On a night when no one knew what to expect, a bonus point record win for the Hurricanes was entirely in keeping with the mood.
Maybe it wasn't a surprise they won, but it was somewhat intriguing the Hurricanes were able to win as easily as they did.
Christchurch used to be a graveyard for all visitors and yet the Hurricanes turned up, got belted in a few early scrums and then set about out playing the Crusaders in all areas.
That's what surprised. The Hurricanes were more physical in the contact areas. Once they had their first few iffy scrums out the way and changed their props, they were steady enough there and had all the imagination.
They had too much pace and continuity for the Crusaders who were guilty, more than they will ever be happy with, of some truly soft one-on-one tackling.
Of even more concern for the Crusaders will be the way they were bullied out of the second half. The game was in the balance at the break and it was going to be won by the team who came out and took ownership. That was the Hurricanes.
They had all the ball, patience and variation to ensure they didn't waste the abundance of opportunities they created. They made it look easy and the final score wasn't necessarily an unfair reflection of the contest.
The Crusaders didn't have much to offer in attack. They really didn't have anything and, once they realised they couldn't smash their way up the middle, lost their way. They didn't have the same volume of individual heroes as the Hurricanes and it hurt them.
While the likes of Nemani Nadolo, Israel Dagg and Kieran Read battled away to be influential in patches for the home team, Dane Coles, Beauden Barrett, Willis Halohalo and James Marshall were all over the game for 80 minutes for the visitors.
The arrival of the Tongan bear, Loni Uhila, made a major difference as he was able to get his hands on the ball and drive endless tacklers out the way and get his side going forward.
And once that happened, they made good decisions, took control and the playmakers ensured the Hurricanes played their rugby in the right places and kept the pressure on.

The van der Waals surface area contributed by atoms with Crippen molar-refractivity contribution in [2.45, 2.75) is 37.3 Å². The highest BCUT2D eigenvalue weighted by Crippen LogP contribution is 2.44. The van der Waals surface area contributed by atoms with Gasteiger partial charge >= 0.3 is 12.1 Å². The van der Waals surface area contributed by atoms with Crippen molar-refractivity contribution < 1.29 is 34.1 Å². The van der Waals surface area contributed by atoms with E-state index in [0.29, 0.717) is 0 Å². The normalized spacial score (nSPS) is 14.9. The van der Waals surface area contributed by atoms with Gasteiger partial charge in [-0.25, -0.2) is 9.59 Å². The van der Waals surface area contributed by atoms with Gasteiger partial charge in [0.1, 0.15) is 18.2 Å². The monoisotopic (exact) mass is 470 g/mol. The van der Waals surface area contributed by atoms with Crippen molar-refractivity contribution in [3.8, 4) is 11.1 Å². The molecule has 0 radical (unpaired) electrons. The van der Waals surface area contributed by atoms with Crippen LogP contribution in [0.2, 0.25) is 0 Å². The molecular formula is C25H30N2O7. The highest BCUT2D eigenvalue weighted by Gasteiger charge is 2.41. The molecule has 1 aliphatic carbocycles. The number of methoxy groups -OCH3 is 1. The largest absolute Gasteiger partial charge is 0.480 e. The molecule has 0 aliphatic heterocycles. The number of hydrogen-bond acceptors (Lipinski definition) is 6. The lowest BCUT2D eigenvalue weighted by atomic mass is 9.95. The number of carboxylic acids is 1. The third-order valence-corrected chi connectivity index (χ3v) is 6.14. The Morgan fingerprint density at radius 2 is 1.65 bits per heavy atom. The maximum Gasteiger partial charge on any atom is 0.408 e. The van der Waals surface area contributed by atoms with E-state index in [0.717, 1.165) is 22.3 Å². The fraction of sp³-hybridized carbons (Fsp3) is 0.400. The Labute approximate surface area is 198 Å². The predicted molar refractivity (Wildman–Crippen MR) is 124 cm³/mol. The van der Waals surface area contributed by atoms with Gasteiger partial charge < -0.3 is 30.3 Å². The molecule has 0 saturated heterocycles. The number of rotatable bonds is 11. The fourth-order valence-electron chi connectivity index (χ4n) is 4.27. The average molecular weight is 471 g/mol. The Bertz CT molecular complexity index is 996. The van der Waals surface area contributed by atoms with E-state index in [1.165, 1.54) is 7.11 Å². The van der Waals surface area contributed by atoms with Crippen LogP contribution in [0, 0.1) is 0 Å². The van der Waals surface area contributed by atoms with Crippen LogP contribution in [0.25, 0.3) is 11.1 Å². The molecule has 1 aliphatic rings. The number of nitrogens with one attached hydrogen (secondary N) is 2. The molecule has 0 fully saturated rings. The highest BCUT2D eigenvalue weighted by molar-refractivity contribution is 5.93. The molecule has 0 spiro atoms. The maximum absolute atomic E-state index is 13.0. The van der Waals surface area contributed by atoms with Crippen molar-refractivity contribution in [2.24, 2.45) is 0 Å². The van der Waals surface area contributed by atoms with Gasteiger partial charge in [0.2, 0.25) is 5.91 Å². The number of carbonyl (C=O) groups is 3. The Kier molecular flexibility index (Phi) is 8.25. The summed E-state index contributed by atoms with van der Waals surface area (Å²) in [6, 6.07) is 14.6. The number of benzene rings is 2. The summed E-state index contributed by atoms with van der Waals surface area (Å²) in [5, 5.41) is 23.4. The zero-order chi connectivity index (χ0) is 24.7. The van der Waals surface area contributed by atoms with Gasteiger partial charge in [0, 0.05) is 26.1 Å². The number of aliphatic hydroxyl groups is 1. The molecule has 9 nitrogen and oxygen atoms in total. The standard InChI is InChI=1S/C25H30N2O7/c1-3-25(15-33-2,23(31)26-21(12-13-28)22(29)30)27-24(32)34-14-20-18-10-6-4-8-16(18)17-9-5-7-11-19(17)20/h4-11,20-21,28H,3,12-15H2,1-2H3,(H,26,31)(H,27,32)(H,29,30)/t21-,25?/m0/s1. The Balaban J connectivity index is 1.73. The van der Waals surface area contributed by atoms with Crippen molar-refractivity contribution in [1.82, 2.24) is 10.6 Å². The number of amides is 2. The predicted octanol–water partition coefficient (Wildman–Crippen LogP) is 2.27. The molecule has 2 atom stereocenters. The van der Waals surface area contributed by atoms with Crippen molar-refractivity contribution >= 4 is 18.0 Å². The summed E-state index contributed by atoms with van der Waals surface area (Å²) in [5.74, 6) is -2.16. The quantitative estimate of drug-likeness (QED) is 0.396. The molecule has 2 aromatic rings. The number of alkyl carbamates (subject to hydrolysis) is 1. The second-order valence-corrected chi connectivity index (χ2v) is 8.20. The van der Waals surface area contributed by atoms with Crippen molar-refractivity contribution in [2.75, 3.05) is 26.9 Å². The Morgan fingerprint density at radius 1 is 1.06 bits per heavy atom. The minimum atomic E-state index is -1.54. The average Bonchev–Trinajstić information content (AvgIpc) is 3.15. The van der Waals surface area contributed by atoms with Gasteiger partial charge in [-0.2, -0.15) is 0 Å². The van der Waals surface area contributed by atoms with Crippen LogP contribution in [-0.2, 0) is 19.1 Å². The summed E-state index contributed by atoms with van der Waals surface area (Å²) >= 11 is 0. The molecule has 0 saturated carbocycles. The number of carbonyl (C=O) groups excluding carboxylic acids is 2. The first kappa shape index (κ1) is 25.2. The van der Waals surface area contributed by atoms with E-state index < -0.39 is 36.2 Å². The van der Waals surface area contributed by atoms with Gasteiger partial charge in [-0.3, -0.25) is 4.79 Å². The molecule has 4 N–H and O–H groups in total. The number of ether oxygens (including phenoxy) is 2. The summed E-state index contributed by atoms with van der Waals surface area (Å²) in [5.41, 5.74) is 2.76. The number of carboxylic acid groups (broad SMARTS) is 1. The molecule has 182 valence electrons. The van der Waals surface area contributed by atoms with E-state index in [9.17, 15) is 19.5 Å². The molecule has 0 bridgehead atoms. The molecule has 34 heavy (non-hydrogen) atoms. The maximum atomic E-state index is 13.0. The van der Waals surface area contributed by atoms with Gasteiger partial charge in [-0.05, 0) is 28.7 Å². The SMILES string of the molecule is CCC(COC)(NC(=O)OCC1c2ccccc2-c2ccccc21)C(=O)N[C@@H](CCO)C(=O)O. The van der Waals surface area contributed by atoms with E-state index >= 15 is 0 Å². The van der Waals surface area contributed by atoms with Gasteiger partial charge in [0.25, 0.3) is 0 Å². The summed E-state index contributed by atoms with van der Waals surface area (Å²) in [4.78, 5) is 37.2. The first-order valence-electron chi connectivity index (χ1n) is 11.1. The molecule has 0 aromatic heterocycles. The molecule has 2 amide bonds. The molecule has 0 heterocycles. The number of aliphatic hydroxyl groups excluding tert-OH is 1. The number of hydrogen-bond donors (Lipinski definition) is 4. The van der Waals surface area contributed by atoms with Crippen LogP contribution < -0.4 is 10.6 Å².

They used their offloading well, made sure the passes stuck and never panicked when they got near to the tryline. They also played with a conviction they were going to get the bonus point.
The Hurricanes had decided that the risk of playing to win with a bonus point was worth it. They had surveyed the table and determined they might as well risk everything in trying to snare not only the New Zealand Conference, but also the overall No 1 ranking.
Their ambition was seen in the way they ran from deep. There were no simple exit plays from them with one crash up the middle and then a thump into touch. It was all about keeping the ball alive in their own 22m and probing for space. When they had the chance to kick for goal, they turned it down and instead went for the corner and backed themselves.
The Crusaders looked a bit bemused by that approach. It was as if they took it personally - that it wasn't about trying to elevate the Hurricanes up the table, more a sign the visitors didn't particularly rate their hosts.
It's easy to see why the Crusaders may have thought that: their only defeats this year have come against the New Zealand sides.
The Australians, South Africans and Jaguares have all been swept aside, but the best New Zealand sides have been too good for the Crusaders.
Hurricanes 35 (J. Woodward, TJ Perenara, W. Halohalo, C. Gibbins, B. Barrett tries; B. Barrett 5 cons)
Crusaders 10 (R. Crotty tries; R. Mo'unga con, pen)